“Here comes a prospective customer,” whispered the cut-glass vase to the porcelain vase.
“She’ll pick me. I’m the prettiest and I can tell she likes the best of everything,” the hand-painted porcelain vase muttered haughtily. “You’re just cheap ol’ glass.”
Though a lovely cut-glass vase, Glass felt inferior.
The customer left with a mixed bouquet of delightful flowers…but no vase.
The two vases felt dejected again. But the porcelain vase didn’t let the cut-glass vase know it, for she was too proud.
Their stay on the shelf would last a little longer. Day after day, the beautiful, and not so beautiful, vases sat on the shelf, continually hoping themselves worthy enough to be used.
Then, one day, the owner of the store bought a rather insignificant looking, pottery vase made of clay and brought it to the store, setting it on the shelf with Porcelain and Glass.
As he did so, Porcelain whispered to Glass, “How cheap and plain!”
Glass just snubbed the new one.
Clay felt self-conscious, yet bowed in humility to the other two.
“On second thought,” said the store owner out loud, “I really like this vase. I think I’ll use it in the center of the store to display a lovely arrangement every day. With no beauty of its own, it will showcase the flowers wonderfully and bless others as they come in.”
I’m honored my owner has chosen to use me, thought Clay, and humbled that I may be useful to him and a blessing to others.
For the rest of her life, Clay served her owner gracefully, exhibiting the beauty of that which was placed within her.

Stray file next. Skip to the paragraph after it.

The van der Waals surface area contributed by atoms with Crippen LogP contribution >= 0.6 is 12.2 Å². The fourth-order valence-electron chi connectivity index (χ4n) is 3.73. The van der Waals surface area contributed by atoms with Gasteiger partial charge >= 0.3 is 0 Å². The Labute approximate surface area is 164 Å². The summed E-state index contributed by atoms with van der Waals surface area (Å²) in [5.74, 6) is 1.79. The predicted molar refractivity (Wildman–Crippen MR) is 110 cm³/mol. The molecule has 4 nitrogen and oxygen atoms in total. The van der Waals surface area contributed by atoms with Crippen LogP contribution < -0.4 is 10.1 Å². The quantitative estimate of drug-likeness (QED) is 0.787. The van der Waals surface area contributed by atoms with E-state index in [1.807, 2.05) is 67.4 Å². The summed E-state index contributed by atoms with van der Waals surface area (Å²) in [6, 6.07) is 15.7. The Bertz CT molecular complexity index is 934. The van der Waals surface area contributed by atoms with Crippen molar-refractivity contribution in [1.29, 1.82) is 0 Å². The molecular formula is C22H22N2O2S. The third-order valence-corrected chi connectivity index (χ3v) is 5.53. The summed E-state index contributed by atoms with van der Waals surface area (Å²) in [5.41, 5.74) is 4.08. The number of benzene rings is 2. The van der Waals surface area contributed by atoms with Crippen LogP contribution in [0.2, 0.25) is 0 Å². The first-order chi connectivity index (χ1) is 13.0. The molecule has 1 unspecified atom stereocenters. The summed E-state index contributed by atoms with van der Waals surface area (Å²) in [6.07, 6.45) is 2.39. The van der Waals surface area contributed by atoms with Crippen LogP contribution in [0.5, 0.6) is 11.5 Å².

So it is with us. Paul said, “Now in a great house there are not only vessels of gold and silver but also of wood and clay.” (2 Tim. 2:20a ESV)
We each have our own external presence, but it makes no difference to the Lord. What matters is not the outer appearance but the inner contents, as Samuel said, “Man looks at the outward appearance, but the Lord looks at the heart.” (1 Sam. 16:7b NIV)
Each of us, as a vessel, can be useful to the Lord. However, if pride, haughtiness, and self-glorification stand sentinel at the door of our heart, we may find ourselves unusable, sitting on the shelf. Therefore, Solomon warns us, “Above all else, guard your heart,
for it is the wellspring of life.” (Prov. 4:23 NIV)
What does the vessel of our heart reveal? Is it the kind of life that gives glory to the Lord or glory to self? God desires us to be humble, usable vessels that He “might make known the riches of His glory on the vessels of mercy, which He had afore prepared unto glory.” (Rom. 9:23 KJV)
Do we exude the beauty of God’s grace? God finds those useful who have a humble heart, filling them with His beauty to be a display of His grace. And a blessing to others.
What kind of receptacle are you? Are you…
* an outwardly beautiful, hand-painted vessel, puffed up with pride?
* a lovely, cut-glass vessel, with feelings of inferiority?
* or a humble, usable clay vessel, one the Potter reaches for to use for His purposes and to convey His blessings?
Do you exhibit the beauty which has been placed within you?
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